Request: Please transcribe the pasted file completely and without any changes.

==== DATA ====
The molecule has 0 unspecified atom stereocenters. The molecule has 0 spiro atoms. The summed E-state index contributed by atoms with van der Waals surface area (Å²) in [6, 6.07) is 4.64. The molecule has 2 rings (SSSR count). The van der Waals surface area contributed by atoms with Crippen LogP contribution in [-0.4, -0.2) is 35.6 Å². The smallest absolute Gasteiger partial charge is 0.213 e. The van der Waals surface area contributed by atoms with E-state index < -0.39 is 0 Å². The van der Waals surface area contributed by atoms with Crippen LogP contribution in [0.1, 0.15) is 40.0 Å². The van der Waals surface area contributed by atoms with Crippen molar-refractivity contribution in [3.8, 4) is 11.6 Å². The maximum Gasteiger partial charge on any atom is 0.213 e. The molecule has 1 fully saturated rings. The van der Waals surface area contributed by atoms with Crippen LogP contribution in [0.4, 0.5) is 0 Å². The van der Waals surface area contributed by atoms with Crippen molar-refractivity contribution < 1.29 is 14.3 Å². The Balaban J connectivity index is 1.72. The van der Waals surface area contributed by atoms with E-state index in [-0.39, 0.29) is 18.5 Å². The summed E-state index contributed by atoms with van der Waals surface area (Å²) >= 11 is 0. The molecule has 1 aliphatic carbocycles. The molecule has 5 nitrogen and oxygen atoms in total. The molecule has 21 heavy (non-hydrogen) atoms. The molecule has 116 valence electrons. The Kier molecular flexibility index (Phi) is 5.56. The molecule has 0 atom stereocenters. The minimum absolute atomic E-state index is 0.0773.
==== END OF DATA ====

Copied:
The molecule has 0 unspecified atom stereocenters. The molecule has 0 spiro atoms. The summed E-state index contributed by atoms with van der Waals surface area (Å²) in [6, 6.07) is 4.64. The molecule has 2 rings (SSSR count). The van der Waals surface area contributed by atoms with Crippen LogP contribution in [-0.4, -0.2) is 35.6 Å². The smallest absolute Gasteiger partial charge is 0.213 e. The van der Waals surface area contributed by atoms with E-state index < -0.39 is 0 Å². The van der Waals surface area contributed by atoms with Crippen LogP contribution in [0.1, 0.15) is 40.0 Å². The van der Waals surface area contributed by atoms with Crippen molar-refractivity contribution in [3.8, 4) is 11.6 Å². The maximum Gasteiger partial charge on any atom is 0.213 e. The molecule has 1 fully saturated rings. The van der Waals surface area contributed by atoms with Crippen LogP contribution in [0.4, 0.5) is 0 Å². The van der Waals surface area contributed by atoms with Crippen molar-refractivity contribution < 1.29 is 14.3 Å². The Balaban J connectivity index is 1.72. The van der Waals surface area contributed by atoms with E-state index in [-0.39, 0.29) is 18.5 Å². The summed E-state index contributed by atoms with van der Waals surface area (Å²) >= 11 is 0. The molecule has 1 aliphatic carbocycles. The molecule has 5 nitrogen and oxygen atoms in total. The molecule has 21 heavy (non-hydrogen) atoms. The molecule has 116 valence electrons. The Kier molecular flexibility index (Phi) is 5.56. The molecule has 0 atom stereocenters. The minimum absolute atomic E-state index is 0.0773.